Fianna Fail, Partition and Northern Ireland, 1926-1971 by Stephen Kelly
Reviewed by Diarmaid Ferriter
Fianna Fail, Partition and Northern Ireland, 1926-1971
Irish Academic Press
Fianna Fáil had clearly been unprepared for the outbreak of the Troubles, but by 1971 it had settled on certain things, including a new engagement with constitutional nationalists in the North – a historic shift – and the dispelling of the suggestion that violence was legitimate in pursuit of a united Ireland.
The book is not without its problems. It is too long and repetitive, and the four chapters covering the 1950s and 1960s should be two. The author has a curiously dysfunctional relationship with the comma and semi-colon, and his prose is undermined by sloppy phrasing and poor editing (“ability to reign in his younger colleagues” or “tow the party line”). Too often he characterises the moderates as “adept” and those wanting a more aggressive approach as “irrational” (a desire for unification or anger at the treatment of nationalists in the North was hardly irrational) and does not explore sufficiently the attitude of unionists, who are barely even shadows in this book, towards Fianna Fáil.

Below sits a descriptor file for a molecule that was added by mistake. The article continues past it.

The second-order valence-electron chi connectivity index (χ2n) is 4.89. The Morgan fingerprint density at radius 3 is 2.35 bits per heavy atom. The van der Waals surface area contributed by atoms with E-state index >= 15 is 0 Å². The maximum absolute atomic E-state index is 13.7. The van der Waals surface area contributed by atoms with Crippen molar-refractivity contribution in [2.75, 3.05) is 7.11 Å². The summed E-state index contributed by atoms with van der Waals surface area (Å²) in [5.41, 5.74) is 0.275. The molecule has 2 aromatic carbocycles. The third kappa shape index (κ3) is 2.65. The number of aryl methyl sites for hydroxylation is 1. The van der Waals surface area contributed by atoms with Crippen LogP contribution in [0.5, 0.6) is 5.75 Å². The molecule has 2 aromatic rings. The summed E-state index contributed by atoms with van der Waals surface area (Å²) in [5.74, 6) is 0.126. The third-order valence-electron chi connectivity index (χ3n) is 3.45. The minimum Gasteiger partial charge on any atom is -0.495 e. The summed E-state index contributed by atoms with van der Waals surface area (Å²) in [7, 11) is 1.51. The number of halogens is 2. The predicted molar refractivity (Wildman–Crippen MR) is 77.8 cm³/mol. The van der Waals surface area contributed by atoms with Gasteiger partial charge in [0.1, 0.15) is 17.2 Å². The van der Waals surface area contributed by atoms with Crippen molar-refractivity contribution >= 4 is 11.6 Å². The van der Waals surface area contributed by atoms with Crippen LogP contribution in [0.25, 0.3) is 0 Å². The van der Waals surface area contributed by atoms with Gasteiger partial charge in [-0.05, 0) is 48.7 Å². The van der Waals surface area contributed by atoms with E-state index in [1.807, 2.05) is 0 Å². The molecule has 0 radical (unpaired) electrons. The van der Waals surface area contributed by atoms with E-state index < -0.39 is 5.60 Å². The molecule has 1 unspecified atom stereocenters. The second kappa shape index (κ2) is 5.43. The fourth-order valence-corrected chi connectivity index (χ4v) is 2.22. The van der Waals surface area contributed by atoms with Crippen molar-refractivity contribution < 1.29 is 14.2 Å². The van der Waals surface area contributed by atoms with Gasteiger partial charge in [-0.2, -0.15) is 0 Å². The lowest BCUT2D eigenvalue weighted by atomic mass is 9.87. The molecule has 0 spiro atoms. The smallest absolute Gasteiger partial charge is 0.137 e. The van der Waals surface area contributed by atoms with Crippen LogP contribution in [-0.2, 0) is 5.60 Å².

While he maintains that the book is unique because “it explores FF’s attitude towards Northern Ireland from the perspective of the entire apparatus of the organisation”, he does not adequately address the issue of how much weight can be attached to different perspectives and how to quantify grassroots dissent. This is reflected in an ambiguity in characterising those voices; they are described, variously, as “ a cohort”, “ a consortium”, “a vocal minority”, “ a selection” or a “vocal section”, but often on the basis of a limited correspondence.
Overall, though, the book is very well researched, authoritative and nuanced, and the central thesis – that Fiana Fáil failed to formulate a constructive, coherent or long-term policy on Northern Ireland, which resulted in political impotence – is convincing and supported by the wealth of fresh sources marshalled.
Diarmaid Ferriter is professor of modern Irish history at University College Dublin. The paperback edition of his latest book, Ambiguous Republic: Ireland in the 1970s will be published next month by Profile Books.